Guatemala, December 31, 1992

To celebrate the arrival of the new year, Grace and I went to the south coast with our friend Pete. We stayed only a short walk from the beach, in a house that belonged to Andrew, a fellow Peace Corps volunteer who had flown home for the holidays. It was a one-room wood-and-thatch structure with a hammock and seven surfboards, a couple of them split in the middle and repaired with duct tape. When we arrived, stinking from the long bus ride, Grace and I took turns bathing in buckets of well water, naked behind towels that we held up for each other.

Grace was a Southerner, five-foot-nine and big-boned, with light brown hair that she liked to call auburn. Her accent was obvious and musical, and was the thing I liked best about her, followed by her nose, small and sunburned. She was thirty-two, five years older than I, and we’d been dating for two years, having met at a Christmas party.

After lunch, Grace, Pete, and I walked on the beach, admiring the sprawling, fenced-in vacation homes of rich Guatemalans. We swam in the ocean, and Pete and I tried to ride Andrew’s surfboards, but neither of us could stand up to catch a wave, so we lay on our bellies and paddled to shore like kids on inflatable rafts. Afterward we examined the iguana farm Andrew had built with one of his neighbors: two dozen iguanas lying motionless in a mesh cage, as if hypnotized by the sun. Grace picked up a particularly big iguana and held it like a kitten while I stroked its smooth scales. “A true beach bum,” Pete called it.

In the evening I played my guitar while Grace made spaghetti and Pete napped in the hammock. We ate lightly, the heat having stolen our appetites, and gave our leftovers to the pig next door, who sucked up the mound of pasta in a single breath. We wanted to stay up until midnight to celebrate, but we were too tired. Pete slept in Andrew’s bed while Grace and I carried a foam mattress thirty yards to an elevated platform covered with a thatch roof. We didn’t go to sleep right away, but stood at the platform railing and stared at the ocean, which in the gray light had begun to blend into the sand and sky.

Grace would be leaving Guatemala in two months, her stint in the Peace Corps over, and I would be following shortly thereafter. From time to time we had talked about moving in together back in the States, in San Francisco or New York, or perhaps some small town in Florida or Texas, where we could work with migrant farmers and lead the kind of simple, satisfying life we’d led here in Guatemala. Although we lived five hours apart by bus, we’d been together a lot over the past two years. On holidays and vacations we’d traveled all over Guatemala, clinging to each other during jarring bus rides, sleeping in a tent by the caves in Lanquín, staring at the moon from a temple in Tikal. She’d said she loved me, and I’d said I loved her.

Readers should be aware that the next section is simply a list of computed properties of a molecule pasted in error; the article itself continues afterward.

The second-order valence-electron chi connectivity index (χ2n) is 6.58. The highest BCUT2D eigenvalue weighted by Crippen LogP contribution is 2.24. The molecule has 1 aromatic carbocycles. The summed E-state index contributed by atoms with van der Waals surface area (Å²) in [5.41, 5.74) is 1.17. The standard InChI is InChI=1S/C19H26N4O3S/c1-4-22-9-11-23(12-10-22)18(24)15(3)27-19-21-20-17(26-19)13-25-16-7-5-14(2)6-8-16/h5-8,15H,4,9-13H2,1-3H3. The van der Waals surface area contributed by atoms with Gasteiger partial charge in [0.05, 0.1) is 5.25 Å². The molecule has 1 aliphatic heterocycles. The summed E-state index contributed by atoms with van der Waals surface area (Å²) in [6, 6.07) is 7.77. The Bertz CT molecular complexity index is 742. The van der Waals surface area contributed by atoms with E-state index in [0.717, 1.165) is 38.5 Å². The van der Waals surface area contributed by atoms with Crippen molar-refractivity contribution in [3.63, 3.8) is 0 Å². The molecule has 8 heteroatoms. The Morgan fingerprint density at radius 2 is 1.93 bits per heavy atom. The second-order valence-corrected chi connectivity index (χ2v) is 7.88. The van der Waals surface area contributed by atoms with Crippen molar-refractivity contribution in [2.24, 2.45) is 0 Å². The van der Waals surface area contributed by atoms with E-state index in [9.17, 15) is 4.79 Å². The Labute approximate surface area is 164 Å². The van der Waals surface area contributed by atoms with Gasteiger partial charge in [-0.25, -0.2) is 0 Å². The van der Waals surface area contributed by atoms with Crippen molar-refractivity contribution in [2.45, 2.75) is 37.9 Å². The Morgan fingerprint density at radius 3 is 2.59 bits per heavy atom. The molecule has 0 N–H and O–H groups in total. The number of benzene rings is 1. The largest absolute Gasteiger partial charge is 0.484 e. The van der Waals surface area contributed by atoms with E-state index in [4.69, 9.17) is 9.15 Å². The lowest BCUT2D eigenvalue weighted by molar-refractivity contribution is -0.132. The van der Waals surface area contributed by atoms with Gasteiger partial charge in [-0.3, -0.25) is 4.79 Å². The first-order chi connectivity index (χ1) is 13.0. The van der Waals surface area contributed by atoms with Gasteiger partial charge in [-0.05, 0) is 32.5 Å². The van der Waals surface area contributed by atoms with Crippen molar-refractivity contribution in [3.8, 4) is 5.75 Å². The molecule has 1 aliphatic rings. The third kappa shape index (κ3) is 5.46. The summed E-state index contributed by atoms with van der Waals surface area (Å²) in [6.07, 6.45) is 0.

As the starless night turned blacker, further blurring the distinction between ocean, sand, and sky, I remembered what I’d once told my sister about love. The ultimate act of love, I’d said, would be to die for someone without his or her knowing it. I think I was reading Charles Dickens’s A Tale of Two Cities and was impressed by the sacrifice Sydney Carton had made for Lucie Manette. But being only seventeen and never having been in love, I wasn’t too impressed. If only Lucie had been ignorant of Sydney’s sacrifice, I decided, it would have been a true act of love.

I reached out to touch Grace’s long brown hair, stroking it until she turned to me and smiled. “Not a very romantic night,” she said.

“Too hot,” I conceded.

“But the ocean is nice. The waves.”

She was right. Slow and soothing, the waves fell onto the shore. This was romantic enough. We kissed, then drew each other to the foam mattress.

“This must be how guerrillas make love,” Grace said, “out in the open, under the sky.”


“I love you,” I said. “Same here,” Grace responded. Soon her breathing became heavy with sleep. I closed my eyes but couldn’t relax, so I returned to the railing. After a few minutes, the clouds floated away, and the moon and stars were visible, their light reflected softly by the ocean. I was about to go back to the mattress when I heard a sound above that of the waves and Grace’s breathing: a buzzing, like a hummingbird. It seemed to come from the sky, but when I looked I saw nothing but stars. The sound grew louder. Then I saw it, far down the beach: the silhouette of a helicopter.

On the way here we’d passed an army base surrounded by a high wall, where soldiers crouched in turrets, their machine guns pointing down at the road. I’d read in La Prensa that guerrillas had been spotted recently on the south coast. There’d even been a military encounter in the town south of where we were staying. A guerrilla and two soldiers had been killed.

Awakened by the noise, Grace joined me at the railing. “What is it?” she asked, but I didn’t need to tell her, because by now we could both see it clearly. The helicopter had turned on its spotlight and was searching the shore with it, lighting up the beach as bright as day. When it passed us, we saw a soldier standing in the hold behind a machine gun on a tripod. We were glad when the helicopter had gone by.